Or is it so optimistic? Stop for a moment. Pause. Now, reflect on the dejection, the desperation, and the despair of this argument. Faced with no choice but Romney, Republicans will choose Romney! This explains Romney’s baffling negativity, his angry and often nit-picking attacks on other candidates, because to slime the other candidates beyond viability is the Romney campaign’s only real hope of getting their candidate nominated. They know that many Republicans will never vote for Romney. Republicans may, however, vote against a Democrat out of fear, anger, bitterness, despair, or for sheer partisan spite.
This is Romney’s Prayer (or so we call it), a frequent argument offered by Mittwits and Romney sympathizers, and a theme we have developed elsewhere.
Our response: No. Not this time. There is a limit to how much dishonesty we can tolerate. If Romney wins the GOP nomination we will vote Libertarian or Constitution Party. See:
The grim irony of Romney’s Prayer is that it dooms in advance the GOP’s chances in the national contest.
- Say Romney prevails; he becomes the GOP nominee. To have gotten there he will have had to alienate huge tracts of a GOP political base already in disarray, and already inclined against Romney.
- Say Romney fails in his bid for the nomination but sticks it out to the bitter end funded by his “vast personal fortune.” (Remember: Romney is not subject to the same market discipline—for want of a better term—that moderates the behaviors and positions, whether for good or for ill, of the other candidates, those who must raise most of their own campaign cash). Will the GOP’s national candidate be in a position to prevail after having barely survived the superbly well-funded Romney slime-machine? Answer: Probably not.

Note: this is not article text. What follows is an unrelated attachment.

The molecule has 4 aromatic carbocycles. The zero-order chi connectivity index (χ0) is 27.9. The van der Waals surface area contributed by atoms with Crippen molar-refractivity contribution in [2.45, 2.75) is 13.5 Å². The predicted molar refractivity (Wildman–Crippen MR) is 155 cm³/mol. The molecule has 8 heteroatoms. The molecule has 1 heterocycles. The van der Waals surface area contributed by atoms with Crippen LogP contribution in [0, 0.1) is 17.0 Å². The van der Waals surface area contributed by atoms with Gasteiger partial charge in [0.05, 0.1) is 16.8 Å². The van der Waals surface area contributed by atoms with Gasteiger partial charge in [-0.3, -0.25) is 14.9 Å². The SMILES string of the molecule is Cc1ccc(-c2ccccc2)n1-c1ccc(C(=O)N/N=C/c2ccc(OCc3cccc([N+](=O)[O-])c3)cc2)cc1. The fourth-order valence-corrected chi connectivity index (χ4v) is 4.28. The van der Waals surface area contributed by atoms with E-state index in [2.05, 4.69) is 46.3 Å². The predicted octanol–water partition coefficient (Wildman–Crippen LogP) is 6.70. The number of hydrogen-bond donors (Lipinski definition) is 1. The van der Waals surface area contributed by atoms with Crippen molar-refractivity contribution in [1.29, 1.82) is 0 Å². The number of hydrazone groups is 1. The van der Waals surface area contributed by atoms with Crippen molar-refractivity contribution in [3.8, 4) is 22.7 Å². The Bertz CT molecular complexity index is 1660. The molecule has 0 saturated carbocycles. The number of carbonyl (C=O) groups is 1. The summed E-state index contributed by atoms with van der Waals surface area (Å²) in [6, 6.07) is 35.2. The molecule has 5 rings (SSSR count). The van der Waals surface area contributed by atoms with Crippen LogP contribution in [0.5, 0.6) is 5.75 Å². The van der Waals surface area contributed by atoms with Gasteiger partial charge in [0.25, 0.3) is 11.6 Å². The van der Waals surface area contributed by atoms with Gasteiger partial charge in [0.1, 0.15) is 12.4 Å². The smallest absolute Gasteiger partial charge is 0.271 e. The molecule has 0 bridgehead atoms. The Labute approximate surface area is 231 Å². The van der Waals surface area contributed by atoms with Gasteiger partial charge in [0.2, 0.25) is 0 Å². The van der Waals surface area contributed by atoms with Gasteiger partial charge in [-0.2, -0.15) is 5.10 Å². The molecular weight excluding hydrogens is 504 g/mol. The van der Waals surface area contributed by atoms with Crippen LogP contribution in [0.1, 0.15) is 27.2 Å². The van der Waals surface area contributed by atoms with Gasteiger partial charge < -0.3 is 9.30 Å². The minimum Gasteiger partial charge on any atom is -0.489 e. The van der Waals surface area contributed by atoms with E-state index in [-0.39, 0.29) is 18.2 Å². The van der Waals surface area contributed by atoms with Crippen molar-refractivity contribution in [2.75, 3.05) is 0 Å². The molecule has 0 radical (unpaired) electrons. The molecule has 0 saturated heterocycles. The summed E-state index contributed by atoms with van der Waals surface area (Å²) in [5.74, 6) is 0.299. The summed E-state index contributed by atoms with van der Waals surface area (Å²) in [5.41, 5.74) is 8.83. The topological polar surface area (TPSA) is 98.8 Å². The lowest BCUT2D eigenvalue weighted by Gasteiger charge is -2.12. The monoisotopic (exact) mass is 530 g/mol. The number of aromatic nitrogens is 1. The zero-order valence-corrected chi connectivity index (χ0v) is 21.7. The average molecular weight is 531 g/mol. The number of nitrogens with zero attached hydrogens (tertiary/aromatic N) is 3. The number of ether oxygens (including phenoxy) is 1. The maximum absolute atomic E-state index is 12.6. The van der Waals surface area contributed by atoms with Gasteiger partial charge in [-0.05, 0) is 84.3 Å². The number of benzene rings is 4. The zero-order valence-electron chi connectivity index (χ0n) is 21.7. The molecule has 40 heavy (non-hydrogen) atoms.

Conclusion: whatever the outcome, Romney’s Prayer is in effect a mutual suicide pact for the GOP.
Allow us to articulate our argument in more familiar terms. It is common wisdom that a candidate whose negatives are high should not go negative. The negative campaigner may bring down her rival or rivals, but not without bringing herself down as well. Does any remember Dick Gephardt’s bitter attacks on Howard Dean and how they backfired on him? Neither do we. But the same was once said about Gephardt as is now said about Romney by Geraghty and others. Gephardt, however, was at least limited by the poverty of his campaign and Gephardt’s own loyalty to the interests of his party.
Romney has high negatives and has clearly gone negative. He has a far smaller-narrower base of support but far, far more resources than Gephardt ever had. And: Romney has far less of a commitment to the success of the GOP than Gephardt, a loyal soldier to the end, had to the DNC.
So: Imagine a Republican Dick Gephardt, on steroids, angry, alienated, estranged, adrift, and with no larger sense of party loyalty to restrain him, a man surrounded by hirelings, contractors, and highly-paid specialists, as opposed to the usual politicos, interest group players, and party insiders that surround other candidates, i.e. people with larger and longer term interests at stake. Now imagine that this hypothetical Republican Gephardt with nothing to lose but everything to gain has both the will and the resources necessary to slime and vilify whatever candidate or candidates he chooses.
This is Willard Milton Romney.
And this is where we are at this historical moment.
These are interesting times for the GOP.
P.S. Also see:
- Willard Milton Romney purchases influence at National Review
- National Review challenged by Movement Conservatives; the issue: Romney
- The equity sector candidate, Romney, discovers that the political right is largely for sale